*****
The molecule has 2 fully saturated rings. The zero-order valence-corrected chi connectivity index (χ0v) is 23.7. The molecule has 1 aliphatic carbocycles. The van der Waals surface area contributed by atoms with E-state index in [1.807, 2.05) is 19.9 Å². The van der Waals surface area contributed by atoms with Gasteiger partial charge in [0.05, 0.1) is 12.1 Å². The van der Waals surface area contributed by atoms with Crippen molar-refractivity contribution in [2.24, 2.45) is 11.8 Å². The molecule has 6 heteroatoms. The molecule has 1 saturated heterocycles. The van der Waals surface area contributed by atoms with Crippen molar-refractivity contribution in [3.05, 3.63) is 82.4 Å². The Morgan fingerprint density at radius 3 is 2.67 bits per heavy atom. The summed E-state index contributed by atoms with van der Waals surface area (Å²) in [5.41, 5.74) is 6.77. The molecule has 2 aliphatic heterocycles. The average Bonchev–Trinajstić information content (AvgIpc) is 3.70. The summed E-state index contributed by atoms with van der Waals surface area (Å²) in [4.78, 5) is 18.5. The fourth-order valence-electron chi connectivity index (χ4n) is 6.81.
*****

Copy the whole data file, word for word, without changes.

The molecule has 2 fully saturated rings. The zero-order valence-corrected chi connectivity index (χ0v) is 23.7. The molecule has 1 aliphatic carbocycles. The van der Waals surface area contributed by atoms with E-state index in [1.807, 2.05) is 19.9 Å². The van der Waals surface area contributed by atoms with Gasteiger partial charge in [0.05, 0.1) is 12.1 Å². The van der Waals surface area contributed by atoms with Crippen molar-refractivity contribution in [2.24, 2.45) is 11.8 Å². The molecule has 6 heteroatoms. The molecule has 1 saturated heterocycles. The van der Waals surface area contributed by atoms with Crippen molar-refractivity contribution in [3.05, 3.63) is 82.4 Å². The Morgan fingerprint density at radius 3 is 2.67 bits per heavy atom. The summed E-state index contributed by atoms with van der Waals surface area (Å²) in [5.41, 5.74) is 6.77. The molecule has 2 aliphatic heterocycles. The average Bonchev–Trinajstić information content (AvgIpc) is 3.70. The summed E-state index contributed by atoms with van der Waals surface area (Å²) in [4.78, 5) is 18.5. The fourth-order valence-electron chi connectivity index (χ4n) is 6.81.